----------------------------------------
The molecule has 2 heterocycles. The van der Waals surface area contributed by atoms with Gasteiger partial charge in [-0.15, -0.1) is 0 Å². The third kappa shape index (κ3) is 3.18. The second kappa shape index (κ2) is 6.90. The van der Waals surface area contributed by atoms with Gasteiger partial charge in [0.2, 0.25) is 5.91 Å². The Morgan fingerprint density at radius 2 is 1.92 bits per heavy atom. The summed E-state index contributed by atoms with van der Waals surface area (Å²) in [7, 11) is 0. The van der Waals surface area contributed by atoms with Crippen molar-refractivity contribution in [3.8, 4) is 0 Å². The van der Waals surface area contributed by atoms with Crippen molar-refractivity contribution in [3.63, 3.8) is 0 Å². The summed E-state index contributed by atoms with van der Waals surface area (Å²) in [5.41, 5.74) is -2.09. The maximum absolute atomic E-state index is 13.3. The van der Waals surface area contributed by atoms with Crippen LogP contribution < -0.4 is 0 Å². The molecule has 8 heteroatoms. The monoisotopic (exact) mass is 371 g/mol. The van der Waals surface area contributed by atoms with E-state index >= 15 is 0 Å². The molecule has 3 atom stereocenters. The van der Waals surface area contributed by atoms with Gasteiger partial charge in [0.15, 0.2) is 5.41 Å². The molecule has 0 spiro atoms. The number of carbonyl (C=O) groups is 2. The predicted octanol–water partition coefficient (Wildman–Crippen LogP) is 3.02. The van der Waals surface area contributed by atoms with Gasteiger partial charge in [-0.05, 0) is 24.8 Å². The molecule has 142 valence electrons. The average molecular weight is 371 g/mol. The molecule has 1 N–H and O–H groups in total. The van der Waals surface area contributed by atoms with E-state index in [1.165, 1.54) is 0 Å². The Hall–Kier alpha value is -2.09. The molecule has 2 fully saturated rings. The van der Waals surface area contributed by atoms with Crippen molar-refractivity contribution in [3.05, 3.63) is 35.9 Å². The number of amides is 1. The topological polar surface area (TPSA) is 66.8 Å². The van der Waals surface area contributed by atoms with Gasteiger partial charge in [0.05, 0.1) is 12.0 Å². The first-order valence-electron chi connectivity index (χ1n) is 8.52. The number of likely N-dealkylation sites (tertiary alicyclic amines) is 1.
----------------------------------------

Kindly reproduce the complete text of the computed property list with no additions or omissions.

The molecule has 2 heterocycles. The van der Waals surface area contributed by atoms with Gasteiger partial charge in [-0.15, -0.1) is 0 Å². The third kappa shape index (κ3) is 3.18. The second kappa shape index (κ2) is 6.90. The van der Waals surface area contributed by atoms with Gasteiger partial charge in [0.2, 0.25) is 5.91 Å². The Morgan fingerprint density at radius 2 is 1.92 bits per heavy atom. The summed E-state index contributed by atoms with van der Waals surface area (Å²) in [7, 11) is 0. The van der Waals surface area contributed by atoms with Crippen molar-refractivity contribution in [3.8, 4) is 0 Å². The van der Waals surface area contributed by atoms with Crippen molar-refractivity contribution in [3.63, 3.8) is 0 Å². The summed E-state index contributed by atoms with van der Waals surface area (Å²) in [5.41, 5.74) is -2.09. The maximum absolute atomic E-state index is 13.3. The van der Waals surface area contributed by atoms with Crippen LogP contribution < -0.4 is 0 Å². The molecule has 8 heteroatoms. The monoisotopic (exact) mass is 371 g/mol. The van der Waals surface area contributed by atoms with E-state index >= 15 is 0 Å². The molecule has 3 atom stereocenters. The van der Waals surface area contributed by atoms with Gasteiger partial charge in [0.15, 0.2) is 5.41 Å². The molecule has 0 spiro atoms. The number of carbonyl (C=O) groups is 2. The predicted octanol–water partition coefficient (Wildman–Crippen LogP) is 3.02. The van der Waals surface area contributed by atoms with Gasteiger partial charge in [-0.05, 0) is 24.8 Å². The molecule has 142 valence electrons. The average molecular weight is 371 g/mol. The molecule has 1 N–H and O–H groups in total. The van der Waals surface area contributed by atoms with E-state index in [1.165, 1.54) is 0 Å². The Hall–Kier alpha value is -2.09. The molecule has 2 fully saturated rings. The van der Waals surface area contributed by atoms with Crippen molar-refractivity contribution in [3.05, 3.63) is 35.9 Å². The number of amides is 1. The topological polar surface area (TPSA) is 66.8 Å². The van der Waals surface area contributed by atoms with Gasteiger partial charge in [0.05, 0.1) is 12.0 Å². The first-order valence-electron chi connectivity index (χ1n) is 8.52. The number of likely N-dealkylation sites (tertiary alicyclic amines) is 1.